Experts Want African Governments to Address Health emergencies through Public Understanding of Science


Leading global science writers and researchers have called on African governments to adopt a triad of approaches to improve public understanding of science as a key factor in addressing public health emergencies.

Speaking at a webinar organized by Development Communications Network (DEVCOM), themed: “Beyond S/He Said: Basics of reporting in the context of scientific research,” panelists and participants at the hybrid meeting emphasised the need for journalists and media organisations to enhance the nexus between scientists and the general public to tackle policy implementation lapses at critical moments such as response to epidemics and other public health emergencies.

The Africa Science Journalism Webinar is aimed at creating linkages between scientific research institutes, the media and the general public for improved reportage and public understanding of science and public health issues in African countries.

Such linkages will prepare the continent for strategic responses to epidemics and other emerging infectious diseases like Ebola, COVID-19 and Monkeypox.

Speaking during the webinar, Paul Adepoju, a freelance science writer and Community Manager at the International Centre for Journalists (ICFJ) mentioned that “we need to be more prepared in our response to epidemics and in the dissemination of fact-based information to the public.”

He encouraged journalists to broaden their horizons and “make the best out of the resources you have and be open-minded. Science stories can make front pages in as much as your story is touching the lives of people.”

On her part, one of the facilitators, from SciDev.NetMs. Jackie Okpara-Fatoye, said that science journalism is a specialized field and “an integral part of journalism which should take the center stage in African journalism. Science stories are not necessarily the most explosive but have one of the greatest impacts.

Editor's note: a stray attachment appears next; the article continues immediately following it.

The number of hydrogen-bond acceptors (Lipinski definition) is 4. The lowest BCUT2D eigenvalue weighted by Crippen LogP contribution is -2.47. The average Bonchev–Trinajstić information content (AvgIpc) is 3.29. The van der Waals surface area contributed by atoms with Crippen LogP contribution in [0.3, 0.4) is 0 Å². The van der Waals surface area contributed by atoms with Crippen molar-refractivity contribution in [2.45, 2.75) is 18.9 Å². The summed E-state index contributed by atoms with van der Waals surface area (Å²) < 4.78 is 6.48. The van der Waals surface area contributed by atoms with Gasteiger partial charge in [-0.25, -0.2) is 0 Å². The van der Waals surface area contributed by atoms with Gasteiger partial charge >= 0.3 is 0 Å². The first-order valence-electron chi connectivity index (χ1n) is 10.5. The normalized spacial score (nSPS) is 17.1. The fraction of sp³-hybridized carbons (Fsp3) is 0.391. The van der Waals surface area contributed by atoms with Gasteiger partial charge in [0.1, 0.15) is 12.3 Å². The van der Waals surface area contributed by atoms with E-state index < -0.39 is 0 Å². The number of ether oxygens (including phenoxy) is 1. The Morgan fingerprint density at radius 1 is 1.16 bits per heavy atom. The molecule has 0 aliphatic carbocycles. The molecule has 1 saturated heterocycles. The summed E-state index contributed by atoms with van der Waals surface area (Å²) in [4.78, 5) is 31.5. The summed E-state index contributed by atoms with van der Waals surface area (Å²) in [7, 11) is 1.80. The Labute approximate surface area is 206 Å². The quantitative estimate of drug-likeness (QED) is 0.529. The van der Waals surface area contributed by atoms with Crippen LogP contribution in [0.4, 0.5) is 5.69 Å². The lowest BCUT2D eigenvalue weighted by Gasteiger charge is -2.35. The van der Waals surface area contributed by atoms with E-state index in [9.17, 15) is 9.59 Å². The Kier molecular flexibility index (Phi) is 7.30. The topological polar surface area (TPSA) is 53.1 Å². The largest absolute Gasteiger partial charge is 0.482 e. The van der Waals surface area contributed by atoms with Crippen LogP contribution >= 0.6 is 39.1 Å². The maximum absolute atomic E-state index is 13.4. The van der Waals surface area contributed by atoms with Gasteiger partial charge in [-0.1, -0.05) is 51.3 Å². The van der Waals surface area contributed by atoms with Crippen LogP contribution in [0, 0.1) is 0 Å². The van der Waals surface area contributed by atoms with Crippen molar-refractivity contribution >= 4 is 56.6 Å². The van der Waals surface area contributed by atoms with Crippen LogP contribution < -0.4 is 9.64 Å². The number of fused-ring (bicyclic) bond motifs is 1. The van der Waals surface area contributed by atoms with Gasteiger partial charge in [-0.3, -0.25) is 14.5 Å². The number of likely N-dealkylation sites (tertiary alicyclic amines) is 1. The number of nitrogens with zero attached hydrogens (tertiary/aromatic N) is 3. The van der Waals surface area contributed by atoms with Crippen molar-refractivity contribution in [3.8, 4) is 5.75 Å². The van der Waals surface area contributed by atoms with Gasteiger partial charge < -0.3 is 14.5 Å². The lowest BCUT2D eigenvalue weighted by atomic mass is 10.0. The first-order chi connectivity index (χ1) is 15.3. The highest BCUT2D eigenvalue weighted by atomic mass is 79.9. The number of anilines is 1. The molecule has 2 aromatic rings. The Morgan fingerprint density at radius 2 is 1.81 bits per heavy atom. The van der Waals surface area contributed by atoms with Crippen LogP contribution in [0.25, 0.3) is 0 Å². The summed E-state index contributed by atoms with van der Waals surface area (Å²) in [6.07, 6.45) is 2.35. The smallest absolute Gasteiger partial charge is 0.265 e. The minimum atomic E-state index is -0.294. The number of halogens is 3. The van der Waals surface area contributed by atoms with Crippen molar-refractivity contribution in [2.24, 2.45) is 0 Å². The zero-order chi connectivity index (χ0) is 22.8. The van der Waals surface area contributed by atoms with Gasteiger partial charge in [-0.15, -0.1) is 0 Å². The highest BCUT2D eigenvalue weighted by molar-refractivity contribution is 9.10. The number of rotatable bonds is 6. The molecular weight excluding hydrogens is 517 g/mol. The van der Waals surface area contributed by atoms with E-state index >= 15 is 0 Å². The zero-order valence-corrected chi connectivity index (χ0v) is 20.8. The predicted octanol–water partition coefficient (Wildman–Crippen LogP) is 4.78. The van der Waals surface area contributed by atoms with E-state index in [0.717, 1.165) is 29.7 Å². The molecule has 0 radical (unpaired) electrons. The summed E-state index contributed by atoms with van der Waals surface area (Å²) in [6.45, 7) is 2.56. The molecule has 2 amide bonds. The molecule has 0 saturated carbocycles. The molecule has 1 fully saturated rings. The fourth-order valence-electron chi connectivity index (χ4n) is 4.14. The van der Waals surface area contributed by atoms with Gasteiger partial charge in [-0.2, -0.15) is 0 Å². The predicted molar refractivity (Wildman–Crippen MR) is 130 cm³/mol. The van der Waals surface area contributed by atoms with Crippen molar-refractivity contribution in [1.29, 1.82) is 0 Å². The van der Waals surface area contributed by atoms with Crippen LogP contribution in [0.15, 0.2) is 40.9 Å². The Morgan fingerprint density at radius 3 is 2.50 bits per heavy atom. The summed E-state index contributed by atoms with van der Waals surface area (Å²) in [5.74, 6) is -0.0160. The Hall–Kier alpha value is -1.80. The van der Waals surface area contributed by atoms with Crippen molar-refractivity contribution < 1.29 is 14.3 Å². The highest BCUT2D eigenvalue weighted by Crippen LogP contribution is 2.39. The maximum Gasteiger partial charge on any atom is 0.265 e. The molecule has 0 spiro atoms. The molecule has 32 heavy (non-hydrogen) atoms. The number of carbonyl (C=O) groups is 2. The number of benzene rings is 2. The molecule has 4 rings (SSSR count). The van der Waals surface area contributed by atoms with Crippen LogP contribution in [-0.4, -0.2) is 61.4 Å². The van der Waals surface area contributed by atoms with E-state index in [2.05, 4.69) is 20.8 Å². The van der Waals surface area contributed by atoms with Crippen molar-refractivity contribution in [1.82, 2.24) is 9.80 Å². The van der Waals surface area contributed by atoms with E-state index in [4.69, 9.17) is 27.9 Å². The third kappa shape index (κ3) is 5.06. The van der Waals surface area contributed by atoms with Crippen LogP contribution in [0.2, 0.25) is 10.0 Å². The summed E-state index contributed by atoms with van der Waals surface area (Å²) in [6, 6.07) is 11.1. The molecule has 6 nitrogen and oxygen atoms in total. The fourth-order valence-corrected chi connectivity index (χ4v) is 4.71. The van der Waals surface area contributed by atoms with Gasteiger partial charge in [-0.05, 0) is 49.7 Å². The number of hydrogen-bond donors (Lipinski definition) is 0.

“Many problems can be found in research papers as well as their solutions. Science reporting is solutions journalism,” she added.

Diran Onifade, former Vice President of the World Federation of Science Journalists and Publisher of Africa Science, Technology and Innovation (AfricaSTI) stated that the webinar was in continuation of the implementation of findings from a study jointly conducted by Development Communications Network (DevComs), AfricaSTI and partners in three African countries.

He also noted that the project, funded by the National Research Foundation (NRF (COVID-19: Strategic Media Engagement for Public Understanding of Scientific Research, Infectious/Non-Infectious Diseases), provides a platform for enhancing the triad of collaboration between the media (journalists/media institutions, scientists and the general public for proactive policy dialogue on science and development on the continent.

He emphasized the need to build a critical mass of journalists who are able to report science correctly.

Akin Jimoh, the founder of DevComs Network, Chief Editor Nature Africa and the principal investigator on the project, says the theme of the Webinar series was necessitated by findings that shows among others, the lack of coherent science journalism desks in media houses, lack of collaborations between scientists and the media to mention a few.

He said “even though there are interests in covering science with in-depth approaches there seems a self-limitation and a lack of a conducive environment to thrive. An all-encompassing approach is necessary to thrive. And is exists in a few countries like South Africa, but we need to do more.

“This is an area that some of us have dedicated our lives to and we cut across scientists, health promotion experts and non-governmental organisations and media platforms,” Jimoh said.

The DEVCOM founder also noted that “the Strategic Media engagement project is a collaboration between strategic media development organisations and leading research institutions, and media platforms in educating key journalists to ensure public understanding of science and public health issues.

“The approach relies on requisite research and access to factual information and analysis to inform the action of the general public as well as challenge misinformation and stigmatization,” he added.

Professor Adebayo Fayoyin a former Regional Communications Adviser for United Nations Population Fund (UNFPA) described the webinar as an added value to public response to other emerging infectious diseases and pandemics, saying this will enhance behaviour change processes.

The project is built around a triad of strategic partners with audience composition including researchers/scientists, media institutions/journalists and civil society/media development organizations. The partner organizations on the project are Development Communications Network, Nigeria Heart Foundation, Zambia Media Network Against Tobacco, Media Diversity Centre, Nairobi, Kenya and Africa Science Technology and Innovation (AfricaSTI) News.


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